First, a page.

Jose de Navarro and the Atlas Portland Cement Industry
by NCM Historian, Martha Capwell Fox
Last year, we celebrated National Hispanic Heritage Month by introducing Jose de Navarro, who revolutionized the American cement industry by introducing and perfecting the horizontal rotary kiln. That led to the company he founded, Atlas Portland Cement, winning the huge contract for 1.5 million tons of cement needed to build the Gatun Locks on the Panama Canal. Improvements that Navarro and others made to the process made the US into the world’s largest producer of portland cement—most of it made in the Lehigh Valley– in less than 20 years.
Though Navarro’s pivotal role in cement technology is the most significant part of his 66-year business career, he also founded another company that grew to international status in our area—Ingersoll Rand. Navarro owned a machinery company in New York City under the names of his two “honest, capable foremen,” Henry Sergent and George Collingsworth. In 1871, the firm of Sergent and Collingsworth either built, or repaired (the stories vary) Simon Ingersoll’s first rock drill, and improved on its design with Navarro’s considerable mechanical input.
Navarro bought the patent rights to the drill and invested $45,000 in the Ingersoll Rock Drill Company, which Sergent and Collingsworth ran on 9th Avenue in the city while Navarro “kept watching and planning out” the business. The company was very successful; Navarro sold his 90 percent share of it in 1884 for $540,000. The renamed Ingersoll Sergent Drill Company moved to Easton in 1895, constructing a large building that still stands on Lehigh Drive. In 1904, the company merged with the Rand Rock Drill company to become Ingersoll Rand, and relocated to Phillipsburg the following year.
Navarro, born in the Basque region of northwest Spain in 1824, sailed to Cuba alone when he was 15. By age 21, he was a major sugar exporter, but the political instability of the island, a Spanish colony, alarmed him. He moved to New York in 1854 and opened up the US sugar market to Cuban growers who previously had sold their crops only on the island. Then he and his Cuba-based partners went into shipping to other parts of Central and South America, building their own ships which included some of the first American steam-powered iron ocean freighters and carrying US Mail Rio de Janeiro and Buenos Aires.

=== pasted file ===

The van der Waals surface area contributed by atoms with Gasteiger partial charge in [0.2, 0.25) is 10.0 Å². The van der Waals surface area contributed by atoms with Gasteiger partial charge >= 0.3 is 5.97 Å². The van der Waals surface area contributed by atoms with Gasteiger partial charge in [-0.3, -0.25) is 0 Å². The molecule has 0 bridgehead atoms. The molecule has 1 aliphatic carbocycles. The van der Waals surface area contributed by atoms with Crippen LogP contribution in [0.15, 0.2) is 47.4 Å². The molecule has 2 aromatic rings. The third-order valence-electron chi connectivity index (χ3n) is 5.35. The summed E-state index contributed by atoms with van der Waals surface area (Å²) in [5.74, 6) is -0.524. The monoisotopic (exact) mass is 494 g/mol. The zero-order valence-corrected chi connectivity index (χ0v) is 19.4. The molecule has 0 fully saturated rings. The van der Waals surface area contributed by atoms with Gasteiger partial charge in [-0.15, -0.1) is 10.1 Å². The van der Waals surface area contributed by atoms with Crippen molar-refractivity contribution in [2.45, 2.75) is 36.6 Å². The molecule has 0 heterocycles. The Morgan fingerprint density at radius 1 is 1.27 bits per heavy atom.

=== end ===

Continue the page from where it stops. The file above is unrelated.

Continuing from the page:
A man of prodigious energy and resilience, Navarro possessed an astute eye for opportunity, a wily financial mind, and an intellect with a technical bent driven by curiosity. Between the late 1850s and his death in 1909, he amassed a considerable fortune, which he estimated late in his life as being over $3,000,000, while experiencing both monumental achievements (New York’s first successful elevated railway system) and devastating failures (the Central Park Apartments debacle). Navarro was deeply involved in many of the most important technological innovations and corporate enterprises of his day. Though he always behaved as he believed an honorable American businessman should, Navarro never became a citizen, and remained a Spanish subject all his life., and founded the Hispanic Society of America in 1904 with Archer Milton Huntington. Nevertheless, he is little known today—his name does not even appear on the PHMC historical marker near the site of his first cement kiln, but his monuments are every horizontal rotary kiln in use today.